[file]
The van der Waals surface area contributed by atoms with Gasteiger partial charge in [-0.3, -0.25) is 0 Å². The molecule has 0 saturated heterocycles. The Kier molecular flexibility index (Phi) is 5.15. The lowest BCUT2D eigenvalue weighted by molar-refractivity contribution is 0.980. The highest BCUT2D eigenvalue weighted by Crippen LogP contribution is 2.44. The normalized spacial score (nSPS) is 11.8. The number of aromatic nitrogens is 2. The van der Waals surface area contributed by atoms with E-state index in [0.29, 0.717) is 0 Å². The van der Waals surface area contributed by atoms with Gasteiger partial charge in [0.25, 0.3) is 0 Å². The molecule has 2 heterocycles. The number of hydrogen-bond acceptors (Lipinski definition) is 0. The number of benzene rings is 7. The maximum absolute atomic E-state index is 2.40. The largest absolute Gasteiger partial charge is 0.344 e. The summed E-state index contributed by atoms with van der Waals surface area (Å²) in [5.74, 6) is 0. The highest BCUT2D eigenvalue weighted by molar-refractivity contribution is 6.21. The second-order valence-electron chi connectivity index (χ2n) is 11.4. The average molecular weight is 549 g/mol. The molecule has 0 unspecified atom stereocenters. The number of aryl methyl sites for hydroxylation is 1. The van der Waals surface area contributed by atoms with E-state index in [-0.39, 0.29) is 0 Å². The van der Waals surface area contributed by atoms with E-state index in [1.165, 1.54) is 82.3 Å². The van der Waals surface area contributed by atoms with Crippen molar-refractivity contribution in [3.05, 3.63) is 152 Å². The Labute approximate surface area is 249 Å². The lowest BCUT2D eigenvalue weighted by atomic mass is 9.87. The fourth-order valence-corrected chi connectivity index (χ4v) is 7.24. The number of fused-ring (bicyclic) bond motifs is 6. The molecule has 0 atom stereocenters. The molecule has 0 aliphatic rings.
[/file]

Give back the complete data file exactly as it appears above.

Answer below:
The van der Waals surface area contributed by atoms with Gasteiger partial charge in [-0.3, -0.25) is 0 Å². The molecule has 0 saturated heterocycles. The Kier molecular flexibility index (Phi) is 5.15. The lowest BCUT2D eigenvalue weighted by molar-refractivity contribution is 0.980. The highest BCUT2D eigenvalue weighted by Crippen LogP contribution is 2.44. The normalized spacial score (nSPS) is 11.8. The number of aromatic nitrogens is 2. The van der Waals surface area contributed by atoms with E-state index in [0.29, 0.717) is 0 Å². The van der Waals surface area contributed by atoms with Gasteiger partial charge in [0.25, 0.3) is 0 Å². The molecule has 2 heterocycles. The number of hydrogen-bond acceptors (Lipinski definition) is 0. The number of benzene rings is 7. The maximum absolute atomic E-state index is 2.40. The largest absolute Gasteiger partial charge is 0.344 e. The summed E-state index contributed by atoms with van der Waals surface area (Å²) in [5.74, 6) is 0. The highest BCUT2D eigenvalue weighted by molar-refractivity contribution is 6.21. The second-order valence-electron chi connectivity index (χ2n) is 11.4. The average molecular weight is 549 g/mol. The molecule has 0 unspecified atom stereocenters. The number of aryl methyl sites for hydroxylation is 1. The van der Waals surface area contributed by atoms with E-state index in [-0.39, 0.29) is 0 Å². The van der Waals surface area contributed by atoms with E-state index in [1.165, 1.54) is 82.3 Å². The van der Waals surface area contributed by atoms with Crippen molar-refractivity contribution in [3.05, 3.63) is 152 Å². The Labute approximate surface area is 249 Å². The lowest BCUT2D eigenvalue weighted by atomic mass is 9.87. The fourth-order valence-corrected chi connectivity index (χ4v) is 7.24. The number of fused-ring (bicyclic) bond motifs is 6. The molecule has 0 atom stereocenters. The molecule has 0 aliphatic rings.